The most Catholic-hating, bigoted Protestant can sign the document without difficulty because he will consider that it comes from an honoured pen. His opposite number, who most assuredly exists—the bigoted, Protestant-hating Catholic—will think that if it is drafted by a Unionist of this sort it is safe and sound.
I add my congratulations to the right hon. Member for Salford, West (Mr. Orme) and send good wishes to him in his new job, however short a time he and the Government may be in office. The right hon. Gentleman brought about this situation. I watched him in Committee and admired his technique. He baited his hook with the fly of compliment and cast it over the right hon. Member for Down, South, who simpered and smiled when asked whether he would give his great gifts to the drafting of some new wording. The right hon. Gentleman said that he would indeed, thinking how splendid it was that his qualities had been recognised and enshrined in an Act of Parliament. It is a supreme and splendid irony. Never mind, I simply draw attention to this fact. I am sure that these words should go in.
Had I been present in Committee, perhaps the Government would not have been defeated, although on reflection I might not have been able to help because I was operating the system called pairing which may be dimly recalled in the memory of the House.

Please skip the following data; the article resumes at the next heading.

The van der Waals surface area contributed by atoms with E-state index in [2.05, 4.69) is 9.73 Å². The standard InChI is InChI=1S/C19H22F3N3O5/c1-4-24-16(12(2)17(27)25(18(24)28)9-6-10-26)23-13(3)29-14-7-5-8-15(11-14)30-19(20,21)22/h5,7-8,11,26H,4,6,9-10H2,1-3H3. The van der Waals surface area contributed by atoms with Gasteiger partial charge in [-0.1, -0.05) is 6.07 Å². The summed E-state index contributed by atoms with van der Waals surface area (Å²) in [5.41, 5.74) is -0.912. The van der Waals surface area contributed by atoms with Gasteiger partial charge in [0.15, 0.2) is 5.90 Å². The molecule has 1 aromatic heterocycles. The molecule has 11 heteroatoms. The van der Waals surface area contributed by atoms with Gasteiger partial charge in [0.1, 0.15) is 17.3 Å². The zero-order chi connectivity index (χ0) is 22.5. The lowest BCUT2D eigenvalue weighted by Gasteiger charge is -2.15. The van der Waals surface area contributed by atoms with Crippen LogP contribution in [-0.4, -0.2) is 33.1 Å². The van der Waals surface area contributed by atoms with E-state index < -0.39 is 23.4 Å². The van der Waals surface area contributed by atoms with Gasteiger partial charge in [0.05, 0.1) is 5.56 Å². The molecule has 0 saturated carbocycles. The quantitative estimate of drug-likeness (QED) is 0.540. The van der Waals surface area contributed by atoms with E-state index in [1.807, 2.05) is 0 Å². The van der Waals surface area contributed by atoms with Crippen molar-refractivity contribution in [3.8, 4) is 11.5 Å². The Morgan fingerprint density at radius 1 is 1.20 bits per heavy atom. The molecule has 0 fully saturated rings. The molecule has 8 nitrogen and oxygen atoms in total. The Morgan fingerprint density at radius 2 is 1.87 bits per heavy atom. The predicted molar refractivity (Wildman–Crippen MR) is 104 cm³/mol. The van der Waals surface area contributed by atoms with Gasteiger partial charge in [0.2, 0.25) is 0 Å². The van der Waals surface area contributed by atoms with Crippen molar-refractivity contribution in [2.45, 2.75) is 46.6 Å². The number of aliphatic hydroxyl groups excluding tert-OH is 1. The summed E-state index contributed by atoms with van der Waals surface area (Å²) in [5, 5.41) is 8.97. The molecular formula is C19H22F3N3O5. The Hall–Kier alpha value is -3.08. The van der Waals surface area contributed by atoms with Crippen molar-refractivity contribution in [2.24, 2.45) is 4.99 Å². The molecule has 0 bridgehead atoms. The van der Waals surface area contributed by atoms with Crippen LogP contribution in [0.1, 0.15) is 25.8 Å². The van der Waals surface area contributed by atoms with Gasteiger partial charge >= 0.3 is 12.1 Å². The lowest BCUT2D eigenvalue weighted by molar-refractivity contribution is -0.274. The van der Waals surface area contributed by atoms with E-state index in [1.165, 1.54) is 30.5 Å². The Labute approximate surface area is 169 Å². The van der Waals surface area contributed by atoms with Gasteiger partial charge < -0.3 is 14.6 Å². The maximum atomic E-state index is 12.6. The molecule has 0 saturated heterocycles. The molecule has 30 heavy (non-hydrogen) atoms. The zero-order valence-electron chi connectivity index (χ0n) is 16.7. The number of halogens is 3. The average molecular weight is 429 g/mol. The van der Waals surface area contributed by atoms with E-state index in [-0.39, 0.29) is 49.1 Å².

I go along perfectly happily with the wording in question, but we must remember the source of this piece of drafting if there is opposition on Third Reading or if, regrettably, the working of the Bill is impeded. Some fairly clear hints were made when the appointment of the chairman was announced, but in parenthesis 1934 I wish Mr. Robert Cooper well. He has industrial knowledge behind him. In my view, however, it is valuable in principle for the chairman of this body to have a knowledge of the political world. I leave the matter at that. If we later find that there is deliberate and obstructive opposition, it will be necessary for us to remember that central to the Bill is an essential piece of drafting which was provided by one of those who most bitterly oppose its working.
§ Mr. Fitt
The Bill would mean nothing if the schedule were not to be accepted. I am beginning to wonder whether we are seeing for the first time or the second time a hybrid Bill on the Floor of the House. We are really seeing hybridity in the new schedule that has been drafted with the help of the Government and the excellent pen of the right hon. Member for Down, South (Mr. Powell).